President Bush on Friday nominated Marine &to=http:// english.pravda.ru/cis/2002/08/10/34239.html ' target=_blank>Gen. Peter Pace, who has played a key role in shaping strategy in the war on terrorism, to serve as chairman of the U.S. military's Joint Chiefs of Staff.
Bush said Pace "knows the job well" having served as vice chairman of the Joint Chiefs of Staff since 2001. "This is a huge task, even in peace time," Bush added.
Once confirmed by the Senate, Pace, 59, would become the first Marine Corps officer to serve as chairman -- the highest ranking U.S. military officer and principal military adviser to the president and defense secretary.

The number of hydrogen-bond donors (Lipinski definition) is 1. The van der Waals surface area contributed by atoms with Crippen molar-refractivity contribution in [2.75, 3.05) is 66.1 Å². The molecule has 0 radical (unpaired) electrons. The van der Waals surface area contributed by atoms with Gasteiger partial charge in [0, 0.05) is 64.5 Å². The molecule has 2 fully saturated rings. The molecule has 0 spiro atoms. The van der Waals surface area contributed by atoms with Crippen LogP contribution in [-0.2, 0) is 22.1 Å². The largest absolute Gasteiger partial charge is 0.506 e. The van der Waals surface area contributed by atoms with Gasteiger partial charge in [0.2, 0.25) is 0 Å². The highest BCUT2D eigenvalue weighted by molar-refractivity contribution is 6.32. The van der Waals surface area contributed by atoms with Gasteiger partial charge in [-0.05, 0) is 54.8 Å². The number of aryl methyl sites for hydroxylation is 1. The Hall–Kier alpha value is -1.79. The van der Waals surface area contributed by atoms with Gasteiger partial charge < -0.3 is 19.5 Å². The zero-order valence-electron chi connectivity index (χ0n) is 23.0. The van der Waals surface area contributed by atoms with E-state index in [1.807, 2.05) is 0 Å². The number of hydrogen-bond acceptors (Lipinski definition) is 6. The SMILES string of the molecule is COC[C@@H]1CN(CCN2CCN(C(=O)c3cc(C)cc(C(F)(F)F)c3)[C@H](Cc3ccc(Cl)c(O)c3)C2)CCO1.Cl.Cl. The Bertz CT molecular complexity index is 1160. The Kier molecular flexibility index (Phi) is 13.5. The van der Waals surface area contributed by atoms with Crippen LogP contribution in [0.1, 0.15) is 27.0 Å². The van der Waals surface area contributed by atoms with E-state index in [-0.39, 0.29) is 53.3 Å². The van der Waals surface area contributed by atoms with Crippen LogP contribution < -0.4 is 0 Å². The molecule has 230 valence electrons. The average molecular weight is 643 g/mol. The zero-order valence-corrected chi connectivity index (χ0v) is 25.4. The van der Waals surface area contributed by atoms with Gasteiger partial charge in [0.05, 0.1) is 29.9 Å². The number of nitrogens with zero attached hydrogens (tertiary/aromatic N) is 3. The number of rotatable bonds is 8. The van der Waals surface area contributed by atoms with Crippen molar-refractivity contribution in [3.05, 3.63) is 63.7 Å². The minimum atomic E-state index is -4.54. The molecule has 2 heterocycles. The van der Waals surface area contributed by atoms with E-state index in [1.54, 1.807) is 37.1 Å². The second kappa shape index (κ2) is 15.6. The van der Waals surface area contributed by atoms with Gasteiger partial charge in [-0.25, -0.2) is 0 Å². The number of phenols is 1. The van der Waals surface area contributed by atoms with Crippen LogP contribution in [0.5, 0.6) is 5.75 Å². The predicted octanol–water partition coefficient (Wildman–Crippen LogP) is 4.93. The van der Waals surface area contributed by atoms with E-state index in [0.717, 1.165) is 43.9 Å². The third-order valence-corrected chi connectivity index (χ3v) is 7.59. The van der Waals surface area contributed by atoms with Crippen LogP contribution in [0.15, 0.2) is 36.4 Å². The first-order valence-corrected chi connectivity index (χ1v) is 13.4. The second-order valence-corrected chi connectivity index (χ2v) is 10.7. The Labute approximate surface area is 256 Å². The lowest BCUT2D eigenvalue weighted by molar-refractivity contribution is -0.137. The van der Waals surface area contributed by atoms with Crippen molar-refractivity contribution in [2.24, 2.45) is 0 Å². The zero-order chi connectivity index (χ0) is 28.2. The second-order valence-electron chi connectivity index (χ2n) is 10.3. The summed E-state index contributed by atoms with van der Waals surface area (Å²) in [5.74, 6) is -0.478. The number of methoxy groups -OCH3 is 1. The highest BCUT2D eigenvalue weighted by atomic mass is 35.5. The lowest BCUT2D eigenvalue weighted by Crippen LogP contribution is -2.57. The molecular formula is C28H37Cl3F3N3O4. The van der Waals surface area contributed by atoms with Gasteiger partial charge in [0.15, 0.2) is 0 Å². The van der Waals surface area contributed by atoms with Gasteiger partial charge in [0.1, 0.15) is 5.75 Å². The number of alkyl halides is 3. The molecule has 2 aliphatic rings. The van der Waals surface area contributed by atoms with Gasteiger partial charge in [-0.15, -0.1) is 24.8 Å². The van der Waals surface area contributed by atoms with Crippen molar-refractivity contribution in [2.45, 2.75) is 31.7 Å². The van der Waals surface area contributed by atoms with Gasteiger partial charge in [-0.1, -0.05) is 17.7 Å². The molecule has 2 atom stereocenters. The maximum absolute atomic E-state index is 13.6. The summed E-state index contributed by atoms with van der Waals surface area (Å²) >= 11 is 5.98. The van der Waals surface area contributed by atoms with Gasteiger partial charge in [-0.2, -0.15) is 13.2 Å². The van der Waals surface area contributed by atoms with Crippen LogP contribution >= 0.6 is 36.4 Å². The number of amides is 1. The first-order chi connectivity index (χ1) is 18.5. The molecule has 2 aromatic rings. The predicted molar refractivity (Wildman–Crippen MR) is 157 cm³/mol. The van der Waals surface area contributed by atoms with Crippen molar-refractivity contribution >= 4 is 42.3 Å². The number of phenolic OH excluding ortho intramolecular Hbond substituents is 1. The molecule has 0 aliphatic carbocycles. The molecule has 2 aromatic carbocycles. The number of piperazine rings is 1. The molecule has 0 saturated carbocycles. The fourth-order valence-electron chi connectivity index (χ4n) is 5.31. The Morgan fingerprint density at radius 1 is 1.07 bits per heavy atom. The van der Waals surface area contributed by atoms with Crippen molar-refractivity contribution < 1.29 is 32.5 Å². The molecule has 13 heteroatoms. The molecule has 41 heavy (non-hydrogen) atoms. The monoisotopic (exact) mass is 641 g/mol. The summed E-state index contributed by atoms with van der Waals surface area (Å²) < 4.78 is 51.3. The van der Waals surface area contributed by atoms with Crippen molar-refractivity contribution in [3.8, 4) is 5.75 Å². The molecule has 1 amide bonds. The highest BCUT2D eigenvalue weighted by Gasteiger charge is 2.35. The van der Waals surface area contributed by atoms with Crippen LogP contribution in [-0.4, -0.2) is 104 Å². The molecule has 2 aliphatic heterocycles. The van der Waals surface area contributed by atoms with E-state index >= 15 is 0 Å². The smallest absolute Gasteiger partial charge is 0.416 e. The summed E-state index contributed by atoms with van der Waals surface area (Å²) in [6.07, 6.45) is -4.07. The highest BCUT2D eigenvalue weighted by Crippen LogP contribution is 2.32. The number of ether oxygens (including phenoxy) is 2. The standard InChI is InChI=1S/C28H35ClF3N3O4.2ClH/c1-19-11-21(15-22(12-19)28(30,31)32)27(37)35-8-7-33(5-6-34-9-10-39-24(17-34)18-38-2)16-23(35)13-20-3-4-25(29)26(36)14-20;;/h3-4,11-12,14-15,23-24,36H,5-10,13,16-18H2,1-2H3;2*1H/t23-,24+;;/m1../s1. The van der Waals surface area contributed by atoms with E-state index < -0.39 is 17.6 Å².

As chairman, Pace will face daunting problems at the Pentagon as U.S. budget deficits clash with the rising cost of warships, fighter jets and other high-tech programs planned to replace aging &to=http:// english.pravda.ru/main/2001/05/19/5508.html ' target=_blank>Cold War weaponry, report Reuters.
General Pace, who has been vice chairman since late 2001, was recommended by Defense Secretary Donald H. Rumsfeld. The chairman of the Joint Chiefs is the main military adviser to the president and the defense secretary. He does not have direct command over any forces. General Pace is a graduate of the Naval Academy. Born in Brooklyn and reared in Teaneck, N.J., he led a rifle platoon during the Vietnam War. He is known in the Pentagon as "Perfect Pete," for his good looks and military bearing.
The Americans came to realise that they would have to either leave the region or weaken their presence there. It is Russia that is filling the vacuum now